Basmane is an old residential district of Izmir, Turkey’s third largest city, bathed by the waters of the Aegean Sea. Here, among the steep alleys in which barber shops, restaurants and smoky tea rooms follow one another, 100 meters from the railway terminal and the local police station, is the nodal center of human trafficking, a waypoint to the nearby islands of Lesbos and Chios, then to Europe.
To get an idea, Basmane is similar to a financial stock exchange, but instead of stocks and shares, the value of human life is negotiated. This question is asked by dozens, hundreds of thousands of refugees, mainly Syrians, fleeing war and persecution, eager to reach the other side.
The offer is in the hands of traffickers, who can provide all-inclusive packages that include protection, internal transportation, accommodation, food and, finally, passage to the Aegean islands.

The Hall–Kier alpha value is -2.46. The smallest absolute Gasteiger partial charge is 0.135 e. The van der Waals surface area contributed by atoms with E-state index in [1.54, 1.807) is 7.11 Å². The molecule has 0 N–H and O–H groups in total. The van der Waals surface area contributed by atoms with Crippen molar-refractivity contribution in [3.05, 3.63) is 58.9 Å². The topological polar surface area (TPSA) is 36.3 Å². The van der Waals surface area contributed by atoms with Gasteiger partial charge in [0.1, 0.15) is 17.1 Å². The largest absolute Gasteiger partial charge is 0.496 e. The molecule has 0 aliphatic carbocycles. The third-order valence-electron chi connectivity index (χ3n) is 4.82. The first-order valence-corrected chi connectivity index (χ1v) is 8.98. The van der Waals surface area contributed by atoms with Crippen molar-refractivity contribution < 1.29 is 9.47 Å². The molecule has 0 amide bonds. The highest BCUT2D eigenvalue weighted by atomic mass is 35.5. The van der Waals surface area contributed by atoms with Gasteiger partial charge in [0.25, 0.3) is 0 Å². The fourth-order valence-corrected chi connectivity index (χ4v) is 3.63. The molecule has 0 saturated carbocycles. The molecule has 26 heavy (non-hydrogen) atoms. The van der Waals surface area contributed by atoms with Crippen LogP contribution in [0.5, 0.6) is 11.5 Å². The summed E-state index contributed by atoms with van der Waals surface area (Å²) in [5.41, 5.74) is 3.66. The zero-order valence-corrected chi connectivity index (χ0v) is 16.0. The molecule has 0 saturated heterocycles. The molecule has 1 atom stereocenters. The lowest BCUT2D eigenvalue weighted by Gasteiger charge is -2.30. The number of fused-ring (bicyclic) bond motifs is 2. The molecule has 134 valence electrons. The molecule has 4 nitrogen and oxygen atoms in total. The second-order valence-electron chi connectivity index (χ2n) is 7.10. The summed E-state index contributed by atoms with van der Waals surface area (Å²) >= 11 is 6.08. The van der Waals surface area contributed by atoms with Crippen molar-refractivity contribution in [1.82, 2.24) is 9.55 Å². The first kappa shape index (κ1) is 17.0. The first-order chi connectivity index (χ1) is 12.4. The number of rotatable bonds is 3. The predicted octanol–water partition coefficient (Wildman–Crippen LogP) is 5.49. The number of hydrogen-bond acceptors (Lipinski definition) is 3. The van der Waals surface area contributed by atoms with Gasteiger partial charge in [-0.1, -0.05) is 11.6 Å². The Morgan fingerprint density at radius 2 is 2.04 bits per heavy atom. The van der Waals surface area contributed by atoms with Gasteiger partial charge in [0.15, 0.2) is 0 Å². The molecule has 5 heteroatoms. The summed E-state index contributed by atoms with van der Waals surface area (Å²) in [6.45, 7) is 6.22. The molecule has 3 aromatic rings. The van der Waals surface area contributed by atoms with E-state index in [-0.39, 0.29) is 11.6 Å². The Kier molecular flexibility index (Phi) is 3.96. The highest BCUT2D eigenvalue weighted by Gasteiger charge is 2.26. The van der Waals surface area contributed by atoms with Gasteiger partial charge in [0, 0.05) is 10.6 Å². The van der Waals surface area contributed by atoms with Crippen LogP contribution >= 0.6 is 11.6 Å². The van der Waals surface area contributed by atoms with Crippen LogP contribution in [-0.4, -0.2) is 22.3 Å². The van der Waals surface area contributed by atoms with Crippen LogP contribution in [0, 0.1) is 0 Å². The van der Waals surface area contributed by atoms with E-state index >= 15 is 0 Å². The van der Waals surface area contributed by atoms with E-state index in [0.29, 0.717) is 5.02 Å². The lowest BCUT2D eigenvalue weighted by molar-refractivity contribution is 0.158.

“Depending on the season, the price for the crossing on an inflatable raft varies from €800 to €1,600,” explains Jameh, 31, a Syrian and former employee of the United Nations in Damascus. I met him at a diner run by Syrians, which outside is dominated by a red sign in Arabic. Thousands of Syrians live in the area. “It is a great opportunity for businesses like mine,” the Turkish owner whispers.